Samurai Jack: The Complete Fourth Season (TV)
R1 - America - Cartoon Network
Review written by and copyright: Pat Pilon (30th September 2007).
The Show

A cross between a samurai movie and an anime series, 'Samurai Jack' is an original creative take on the jidei-geki sub-genre of action movies. As the introduction to each episode will tell you, the evil Aku sent Jack into a special portal that zapped him to the future. Now, he tries to find a way back to his own time, while trying to stop Aku, who's been living large for a long time now. This is a world where swords and teahouses are on the same level as boomboxes, guns and robots.

The show is very minimalist, with very little dialogue, score or even plot. Indeed, there's very little storyline. The episodes are generally filled with one basic movement. Generally, it's Jack fighting someone or something. There are small variations, like the episode 'The Aku Infection', but the episodes are generally very simple. The dialogue also follows suit, with very little dialogue. In fact, I believe the introduction has more lines than most of the episodes.

It is, however, highly stylized, for example, changing aspect ratios at will, making for an interesting watch. There's plenty of action to be had, as the last half of many episodes feature one big fight scene. The one that will always stay in my mind is the black and white fight sequence from the end of the very first episode. It's a stunning piece. It's very simple, but it's drawn and conceived in such an amazing way, the results are something breathtaking. The ending of 'The Scotsman Saves Jack, Part 2' is also a lot of fun, but for different reasons.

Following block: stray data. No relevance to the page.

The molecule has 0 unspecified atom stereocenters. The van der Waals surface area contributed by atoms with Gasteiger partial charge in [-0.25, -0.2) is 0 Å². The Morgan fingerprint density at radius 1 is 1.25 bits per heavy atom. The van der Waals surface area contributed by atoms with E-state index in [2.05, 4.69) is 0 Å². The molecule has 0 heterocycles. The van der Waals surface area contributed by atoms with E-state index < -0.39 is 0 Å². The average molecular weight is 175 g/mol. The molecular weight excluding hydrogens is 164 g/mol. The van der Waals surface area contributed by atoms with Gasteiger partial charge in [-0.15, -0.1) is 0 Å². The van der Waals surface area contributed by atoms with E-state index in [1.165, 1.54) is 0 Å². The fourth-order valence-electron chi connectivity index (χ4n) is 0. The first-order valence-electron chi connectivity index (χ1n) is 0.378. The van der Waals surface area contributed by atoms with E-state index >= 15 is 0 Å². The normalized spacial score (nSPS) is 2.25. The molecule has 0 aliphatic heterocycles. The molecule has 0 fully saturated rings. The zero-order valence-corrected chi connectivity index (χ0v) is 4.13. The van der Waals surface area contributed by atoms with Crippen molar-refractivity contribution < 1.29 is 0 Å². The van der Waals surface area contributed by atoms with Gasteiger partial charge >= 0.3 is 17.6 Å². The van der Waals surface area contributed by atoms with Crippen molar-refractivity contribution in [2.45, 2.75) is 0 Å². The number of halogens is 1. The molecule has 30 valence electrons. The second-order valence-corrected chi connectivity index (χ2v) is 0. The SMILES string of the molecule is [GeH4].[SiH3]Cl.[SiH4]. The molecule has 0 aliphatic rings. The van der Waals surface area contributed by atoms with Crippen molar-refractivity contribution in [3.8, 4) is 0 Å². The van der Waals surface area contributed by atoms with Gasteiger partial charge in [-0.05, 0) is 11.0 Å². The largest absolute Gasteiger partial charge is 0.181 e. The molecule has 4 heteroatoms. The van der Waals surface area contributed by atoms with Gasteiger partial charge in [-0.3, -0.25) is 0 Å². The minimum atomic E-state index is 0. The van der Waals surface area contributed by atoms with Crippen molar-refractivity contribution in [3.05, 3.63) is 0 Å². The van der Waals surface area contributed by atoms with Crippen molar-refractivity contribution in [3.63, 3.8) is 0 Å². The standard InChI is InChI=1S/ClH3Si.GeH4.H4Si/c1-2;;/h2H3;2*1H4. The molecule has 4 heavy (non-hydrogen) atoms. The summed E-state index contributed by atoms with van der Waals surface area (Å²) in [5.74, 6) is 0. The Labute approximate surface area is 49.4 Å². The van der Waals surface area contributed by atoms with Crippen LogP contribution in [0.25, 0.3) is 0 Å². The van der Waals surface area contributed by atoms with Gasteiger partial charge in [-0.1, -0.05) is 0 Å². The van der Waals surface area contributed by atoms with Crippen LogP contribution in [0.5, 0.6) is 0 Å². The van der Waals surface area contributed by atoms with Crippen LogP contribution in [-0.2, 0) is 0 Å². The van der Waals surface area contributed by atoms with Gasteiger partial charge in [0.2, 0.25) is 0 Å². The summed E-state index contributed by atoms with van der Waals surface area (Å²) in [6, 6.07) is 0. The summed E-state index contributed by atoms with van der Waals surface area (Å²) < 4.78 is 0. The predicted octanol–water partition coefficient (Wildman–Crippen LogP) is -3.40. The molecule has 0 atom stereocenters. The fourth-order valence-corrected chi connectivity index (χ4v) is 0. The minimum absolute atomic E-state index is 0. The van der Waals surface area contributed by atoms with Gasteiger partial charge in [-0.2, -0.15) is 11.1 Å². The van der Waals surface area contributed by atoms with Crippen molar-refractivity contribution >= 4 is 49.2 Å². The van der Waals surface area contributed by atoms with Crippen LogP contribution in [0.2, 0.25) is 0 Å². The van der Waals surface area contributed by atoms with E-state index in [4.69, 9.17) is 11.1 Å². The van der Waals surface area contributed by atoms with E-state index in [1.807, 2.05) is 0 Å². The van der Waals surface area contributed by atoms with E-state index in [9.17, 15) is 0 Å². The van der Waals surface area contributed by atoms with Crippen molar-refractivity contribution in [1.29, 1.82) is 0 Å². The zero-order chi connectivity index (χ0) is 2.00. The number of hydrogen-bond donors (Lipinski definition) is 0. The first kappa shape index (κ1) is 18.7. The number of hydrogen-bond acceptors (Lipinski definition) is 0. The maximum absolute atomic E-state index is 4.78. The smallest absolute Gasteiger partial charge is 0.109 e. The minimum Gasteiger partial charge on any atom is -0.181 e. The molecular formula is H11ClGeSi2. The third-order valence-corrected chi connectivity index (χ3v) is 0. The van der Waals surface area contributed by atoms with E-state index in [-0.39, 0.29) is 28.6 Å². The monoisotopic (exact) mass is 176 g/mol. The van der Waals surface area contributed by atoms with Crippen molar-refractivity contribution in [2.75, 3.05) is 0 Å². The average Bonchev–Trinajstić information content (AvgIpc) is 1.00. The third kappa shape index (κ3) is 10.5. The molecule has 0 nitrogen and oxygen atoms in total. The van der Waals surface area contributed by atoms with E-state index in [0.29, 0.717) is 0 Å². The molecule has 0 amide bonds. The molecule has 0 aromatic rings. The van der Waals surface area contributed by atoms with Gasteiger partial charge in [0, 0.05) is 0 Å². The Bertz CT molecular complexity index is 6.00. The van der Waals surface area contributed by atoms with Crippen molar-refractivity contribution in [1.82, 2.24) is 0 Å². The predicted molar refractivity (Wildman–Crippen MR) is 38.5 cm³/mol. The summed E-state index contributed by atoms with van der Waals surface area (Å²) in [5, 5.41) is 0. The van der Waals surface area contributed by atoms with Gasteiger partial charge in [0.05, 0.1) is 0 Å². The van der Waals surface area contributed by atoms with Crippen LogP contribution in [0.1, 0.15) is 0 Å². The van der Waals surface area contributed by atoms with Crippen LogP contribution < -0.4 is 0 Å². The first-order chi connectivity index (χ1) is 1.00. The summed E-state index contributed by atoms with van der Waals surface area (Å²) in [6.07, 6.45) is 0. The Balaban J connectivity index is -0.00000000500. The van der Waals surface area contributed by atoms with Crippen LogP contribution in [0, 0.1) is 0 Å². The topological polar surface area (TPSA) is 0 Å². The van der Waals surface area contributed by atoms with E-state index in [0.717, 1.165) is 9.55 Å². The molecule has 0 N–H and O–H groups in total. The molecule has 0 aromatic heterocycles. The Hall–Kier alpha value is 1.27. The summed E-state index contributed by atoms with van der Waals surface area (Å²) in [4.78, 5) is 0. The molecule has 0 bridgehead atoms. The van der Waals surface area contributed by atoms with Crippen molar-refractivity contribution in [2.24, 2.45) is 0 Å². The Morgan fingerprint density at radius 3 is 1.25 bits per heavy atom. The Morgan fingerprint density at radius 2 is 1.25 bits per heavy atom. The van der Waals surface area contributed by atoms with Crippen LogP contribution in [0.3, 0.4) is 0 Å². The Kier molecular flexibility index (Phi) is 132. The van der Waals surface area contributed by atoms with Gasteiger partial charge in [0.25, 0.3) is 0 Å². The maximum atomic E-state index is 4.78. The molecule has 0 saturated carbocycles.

Though the animation is pretty simple, the show has some big ideas. They're always presented in a fairly obvious way, but they're never rammed down the audience's throat. The episodes are well thought-out and are generally enjoyable, 'Four Seasons of Death' definitely being a standout. It's the best of the season and show's incredibly creative.

If you're a fan of the show, then this will fit in well with your collection. The show only lasted for about four years, but this is a very nice and fitting ending to the series. The season is strong and still shows great originality. Episodes like 'The Princess and the Bounty Hunters', 'Tale of X9' and, of course, 'Four Seasons of Death' ensure that this season will always be remembered.

disc 1:
XL: Samurai vs. Ninja (22:30)
Jack tries to save a village from mechanical things. At the same time, he has to fend off an assassin sent by Aku.

XLI: Robo-Samurai vs. Mondo-Bot (22:40)
Jack gets attack by Mondo-Bot, a giant robot designed to protect a city, gone haywire. This is 'Samurai Jack''s ode to the mech genre.

XLII: Samurai vs. Samurai (22:09)
Jack, while having some tea at a teahouse, meets a blowhard, who seems to want to be taught a lesson.

XLIII: The Aku Infection (22:37)
Jack gets infected with a kind of virus, which brings out his bad side.

XLIV: The Princess and the Bounty Hunters (22:27)
A group of bounty hunters gather to get Jack. This is from the point of view of the bad guys. Interesting storytelling. Awesome ending.

XLV: The Scotsman Saves Jack, Part 1 (22:34)
XLVI: The Scotsman Saves Jack, Part 2 (21:49)
The title is pretty self-explanatory. The Scotsman finds someone who looks just like Jack serving drinks on a boat. He then takes the Jack-look-a-like on a trip to see what happened to Jack. For people familiar with voice actors, John DiMaggio plays the Scotsman.

disc 2:
XLVII: Jack and the Flying Prince and Princess (22:37)
Under attack, the Prince and Princess of a planet flee to get help, and crash land on Earth, where they Jack decides to help them.

XLVIII: Jack vs. Aku (22:45)
Aku proposes a duel with Jack. Then, they fight.